There are at least three major mountain sculptures in the United States. These are Mount Rushmore, Stone Mountain, and Crazy Horse Memorial. Gutzon Borglum, an accomplished sculpter with such pieces as Seated Lincoln and a variety of other public monuments, oversaw the sculpture of Mount Rushmore in the Black Hills in South Dakota. The monument was finished after his death by his son Lincoln Borglum.
Gutzon Borglum also was responsible for starting the Stone Mountain project in Georgia but had a falling-out with its overseers. The monument was then taken up by Augustus Lukeman, who died during its carving in 1935. The memorial was finished by Walker Hancock and was considered complete in 1972.
The Crazy Horse Memorial in the Black Hills of South Dakota depicts the Oglala Lakota warrior Crazy Horse riding a horse and pointing into the distance. It was begun in 1948 by sculptor Korczak Ziolkowski and continued after his death by his wife, Ruth, and several of their children. The face was dedicated in 1998.
Mount Rushmore National Monument. Sculptures of George Washington, Thomas Jefferson, Theodore Roosevelt, and Abraham Lincoln represent the first 150 years of American history.
Stone Mountain in Georgia
Foreground: 1:34 scale model of Crazy Horse Memorial. Background: Partly carved largest sculpture in the world, honoring the great Oglala leader. (Photo taken July 2004.)
Close-up of the face during Volksmarch, 2004
As the century began, many young European sculptors migrated to the free, booming economy across the Atlantic, and European-born sculptors account for much of the great work created before 1950 (C. Paul Jennewein, Maldarelli, Ruotolo, Elie Nadelman, Albin Polasek, Gaston Lachaise, Carl Milles, Karl Bitter).
Elie Nadelman sculpture in the New York State Theater
 Architectural sculpture
Public buildings of the first half of the 20th century provided an architectural setting for sculpture, especially in relief. Karl Bitter, Lee Lawrie, Adolph Alexander Weinman, C. Paul Jennewein, Rene Paul Chambellan, and many others worked in the simple, often narrative style that fit these spaces.
Copper repouss?? relief sculpture by Maurice Ascalon adorned the fa??ade of the Jewish Palestine Pavilion at the 1939 New York World's Fair.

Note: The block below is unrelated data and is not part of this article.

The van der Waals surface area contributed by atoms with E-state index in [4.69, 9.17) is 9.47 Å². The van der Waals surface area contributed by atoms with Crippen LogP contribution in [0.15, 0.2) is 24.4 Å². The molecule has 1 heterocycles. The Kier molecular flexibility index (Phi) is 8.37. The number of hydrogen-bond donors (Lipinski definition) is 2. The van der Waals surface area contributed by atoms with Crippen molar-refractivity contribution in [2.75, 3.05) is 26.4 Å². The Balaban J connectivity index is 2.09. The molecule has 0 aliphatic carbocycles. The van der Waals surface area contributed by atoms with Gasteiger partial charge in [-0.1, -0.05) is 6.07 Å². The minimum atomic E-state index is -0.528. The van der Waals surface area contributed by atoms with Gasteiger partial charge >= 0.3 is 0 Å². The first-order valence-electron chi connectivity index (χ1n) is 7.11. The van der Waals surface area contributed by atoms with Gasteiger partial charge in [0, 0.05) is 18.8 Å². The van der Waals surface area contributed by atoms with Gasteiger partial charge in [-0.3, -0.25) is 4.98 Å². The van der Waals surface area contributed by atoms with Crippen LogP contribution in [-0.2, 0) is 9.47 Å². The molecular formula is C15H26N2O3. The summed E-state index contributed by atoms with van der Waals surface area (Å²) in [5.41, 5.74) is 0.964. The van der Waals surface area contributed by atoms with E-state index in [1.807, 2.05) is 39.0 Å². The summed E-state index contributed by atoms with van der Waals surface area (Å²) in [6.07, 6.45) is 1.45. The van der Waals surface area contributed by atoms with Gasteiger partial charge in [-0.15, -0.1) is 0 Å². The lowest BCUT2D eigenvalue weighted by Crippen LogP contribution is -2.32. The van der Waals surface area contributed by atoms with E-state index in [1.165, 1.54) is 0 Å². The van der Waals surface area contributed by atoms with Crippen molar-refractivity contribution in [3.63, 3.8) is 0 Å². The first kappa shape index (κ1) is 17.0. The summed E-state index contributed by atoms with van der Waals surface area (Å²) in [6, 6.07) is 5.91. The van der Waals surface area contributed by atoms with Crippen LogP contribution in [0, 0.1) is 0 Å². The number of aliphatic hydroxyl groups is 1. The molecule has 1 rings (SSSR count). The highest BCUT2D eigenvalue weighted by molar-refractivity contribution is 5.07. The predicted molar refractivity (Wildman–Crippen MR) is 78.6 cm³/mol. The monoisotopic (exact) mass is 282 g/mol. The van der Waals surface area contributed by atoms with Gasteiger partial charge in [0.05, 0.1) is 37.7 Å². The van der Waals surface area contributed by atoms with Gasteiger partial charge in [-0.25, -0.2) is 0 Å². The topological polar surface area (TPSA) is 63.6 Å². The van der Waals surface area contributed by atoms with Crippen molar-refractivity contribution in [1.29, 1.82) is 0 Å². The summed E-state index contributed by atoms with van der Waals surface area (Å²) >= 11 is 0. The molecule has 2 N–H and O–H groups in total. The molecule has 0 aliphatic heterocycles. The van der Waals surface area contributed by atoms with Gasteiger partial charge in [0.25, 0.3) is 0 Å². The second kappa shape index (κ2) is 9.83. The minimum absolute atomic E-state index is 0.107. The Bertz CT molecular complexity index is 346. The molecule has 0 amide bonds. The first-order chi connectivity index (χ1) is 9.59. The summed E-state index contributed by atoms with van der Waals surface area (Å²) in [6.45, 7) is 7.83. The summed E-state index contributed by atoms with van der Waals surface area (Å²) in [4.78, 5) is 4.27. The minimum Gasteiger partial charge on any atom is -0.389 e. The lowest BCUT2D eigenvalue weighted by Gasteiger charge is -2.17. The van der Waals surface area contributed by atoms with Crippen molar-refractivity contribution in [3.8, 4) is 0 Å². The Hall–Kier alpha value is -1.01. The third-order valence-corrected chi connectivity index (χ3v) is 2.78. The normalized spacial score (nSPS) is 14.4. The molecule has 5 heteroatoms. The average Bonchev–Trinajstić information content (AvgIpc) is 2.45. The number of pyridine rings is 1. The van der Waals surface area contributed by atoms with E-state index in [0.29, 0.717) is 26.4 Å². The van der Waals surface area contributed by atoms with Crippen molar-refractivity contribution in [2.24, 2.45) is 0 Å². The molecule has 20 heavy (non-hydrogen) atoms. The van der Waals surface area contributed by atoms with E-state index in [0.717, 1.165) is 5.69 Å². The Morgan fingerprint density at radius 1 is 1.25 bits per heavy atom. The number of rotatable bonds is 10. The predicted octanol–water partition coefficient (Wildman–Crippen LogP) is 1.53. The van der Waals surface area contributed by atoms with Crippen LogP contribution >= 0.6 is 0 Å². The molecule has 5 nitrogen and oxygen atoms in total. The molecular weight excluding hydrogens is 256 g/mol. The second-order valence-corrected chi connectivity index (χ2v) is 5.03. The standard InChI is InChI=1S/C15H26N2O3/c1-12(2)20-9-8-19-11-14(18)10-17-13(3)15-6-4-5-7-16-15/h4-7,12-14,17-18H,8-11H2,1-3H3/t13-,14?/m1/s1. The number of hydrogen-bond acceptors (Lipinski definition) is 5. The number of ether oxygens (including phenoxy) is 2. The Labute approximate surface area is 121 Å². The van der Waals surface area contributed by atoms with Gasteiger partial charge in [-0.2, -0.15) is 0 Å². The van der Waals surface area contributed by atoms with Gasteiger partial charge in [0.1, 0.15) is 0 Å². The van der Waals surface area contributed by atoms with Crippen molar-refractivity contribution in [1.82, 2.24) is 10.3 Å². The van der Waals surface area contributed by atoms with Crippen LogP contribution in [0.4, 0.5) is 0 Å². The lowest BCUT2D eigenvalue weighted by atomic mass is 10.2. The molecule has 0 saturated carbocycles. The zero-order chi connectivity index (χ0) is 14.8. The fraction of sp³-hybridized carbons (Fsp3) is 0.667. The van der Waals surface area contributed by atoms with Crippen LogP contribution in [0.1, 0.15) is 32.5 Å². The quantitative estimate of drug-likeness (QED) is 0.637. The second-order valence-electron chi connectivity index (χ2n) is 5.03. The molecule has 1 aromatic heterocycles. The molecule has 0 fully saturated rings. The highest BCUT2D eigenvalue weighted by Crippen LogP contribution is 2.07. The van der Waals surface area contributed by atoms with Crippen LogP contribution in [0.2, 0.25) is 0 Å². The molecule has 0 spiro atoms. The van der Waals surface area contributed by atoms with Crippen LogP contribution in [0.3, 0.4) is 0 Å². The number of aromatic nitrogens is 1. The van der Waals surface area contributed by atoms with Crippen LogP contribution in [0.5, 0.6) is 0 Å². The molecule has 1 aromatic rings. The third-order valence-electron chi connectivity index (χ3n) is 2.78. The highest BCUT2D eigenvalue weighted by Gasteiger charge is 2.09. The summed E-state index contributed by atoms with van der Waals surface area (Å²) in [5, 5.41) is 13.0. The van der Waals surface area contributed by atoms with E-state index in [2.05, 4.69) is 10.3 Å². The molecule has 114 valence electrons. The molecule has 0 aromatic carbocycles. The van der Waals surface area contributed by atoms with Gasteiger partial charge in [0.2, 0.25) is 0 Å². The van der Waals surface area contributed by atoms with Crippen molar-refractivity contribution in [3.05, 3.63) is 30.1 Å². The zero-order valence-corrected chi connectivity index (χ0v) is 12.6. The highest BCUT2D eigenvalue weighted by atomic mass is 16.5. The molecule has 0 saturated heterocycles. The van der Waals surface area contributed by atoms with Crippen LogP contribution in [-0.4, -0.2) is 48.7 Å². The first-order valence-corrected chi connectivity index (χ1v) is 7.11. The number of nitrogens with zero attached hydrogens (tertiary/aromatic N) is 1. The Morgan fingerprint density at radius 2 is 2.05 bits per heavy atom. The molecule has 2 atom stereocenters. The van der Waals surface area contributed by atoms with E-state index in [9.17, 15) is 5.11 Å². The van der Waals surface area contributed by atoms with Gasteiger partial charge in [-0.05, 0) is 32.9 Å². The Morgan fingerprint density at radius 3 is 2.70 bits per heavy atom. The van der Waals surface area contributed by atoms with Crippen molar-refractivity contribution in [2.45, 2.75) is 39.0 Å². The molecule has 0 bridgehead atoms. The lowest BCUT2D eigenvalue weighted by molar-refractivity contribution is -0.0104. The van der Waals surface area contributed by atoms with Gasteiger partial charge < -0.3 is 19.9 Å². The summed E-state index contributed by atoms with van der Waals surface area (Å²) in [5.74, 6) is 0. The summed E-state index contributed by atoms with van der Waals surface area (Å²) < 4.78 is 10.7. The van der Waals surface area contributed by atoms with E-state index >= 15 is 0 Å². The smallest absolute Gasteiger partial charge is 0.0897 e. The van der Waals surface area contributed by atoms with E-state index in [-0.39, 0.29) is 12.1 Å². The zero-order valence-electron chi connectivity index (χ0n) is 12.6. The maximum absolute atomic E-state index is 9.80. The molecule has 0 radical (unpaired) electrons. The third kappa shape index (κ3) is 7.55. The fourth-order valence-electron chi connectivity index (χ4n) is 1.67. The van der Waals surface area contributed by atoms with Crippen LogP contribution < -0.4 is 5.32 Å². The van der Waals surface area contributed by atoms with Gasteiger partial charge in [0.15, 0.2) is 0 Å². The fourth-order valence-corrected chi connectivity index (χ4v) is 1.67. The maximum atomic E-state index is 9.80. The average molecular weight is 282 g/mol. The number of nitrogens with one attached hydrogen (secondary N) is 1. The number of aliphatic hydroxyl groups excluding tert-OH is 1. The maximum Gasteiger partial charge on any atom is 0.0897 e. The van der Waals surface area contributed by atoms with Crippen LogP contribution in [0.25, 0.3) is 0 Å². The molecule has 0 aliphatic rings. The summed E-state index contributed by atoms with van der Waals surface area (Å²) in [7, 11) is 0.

Several notable American sculptors joined in the revitalization of the classical tradition at this time, most notably Paul Manship, who discovered archaic Greek sculpture while studying on a scholarship in Rome. Edward McCartan was another leader in this direction who fit easily with the art-deco tastes of the 1920s. In the 1930s and 1940s, the ideologies that rent European politics were reflected in associations of American sculptors. On the right was the group, mostly native-born, mostly old-school classical, mostly modelers of clay, who founded the National Sculpture Society, led by the heiress and sculptor Anna Hyatt Huntington and preserved in the sculpture park that she endowed Brookgreen Gardens in South Carolina.
Paul Manship, Dancer with Gazelles, 1916
On the left, often immigrant, often expressionistic, was the New York-based Sculptor's Guild, with an emphasis on more current themes and direct carving in wood or stone. Its most famous member was William Zorach.
With the Harlem Renaissance, an African-American sculpture genre emerged. Richmond Barth?? was an outstanding example. Other contemporary sculptors include Elizabeth Catlett, Martin Puryear, Jerry Harris, Thaddeus Mosley, and Richard Hunt.
Elizabeth Catlett Mother and Child, 1939
Richmond Barth?? Boxer (the Cuban featherweight, Kid Chocolate), 1942
Jerry Harris Dogon mother and child
The turn toward abstraction
Some Americans, such as Isamu Noguchi, had already moved from figurative to nonfigurative design, but after 1950, the entire American art world took a dramatic turn away from the the former tradition, especially as exemplified in its application by the totalitarian and genocidal regimes of Nazi Germany and the Soviet Union, and America led the rest of the world into a more iconoclastic and theoretical approach to modernism.
Within the next ten years, traditional sculpture education would almost completely be replaced by a Bauhaus-influenced concern for abstract design. To accompany the triumph of abstract expressionist painting, heroes of abstract sculpture such as David Smith emerged, and many new materials were explored for sculptural expression. Louise Nevelson pioneered the emerging genre of environmental sculpture.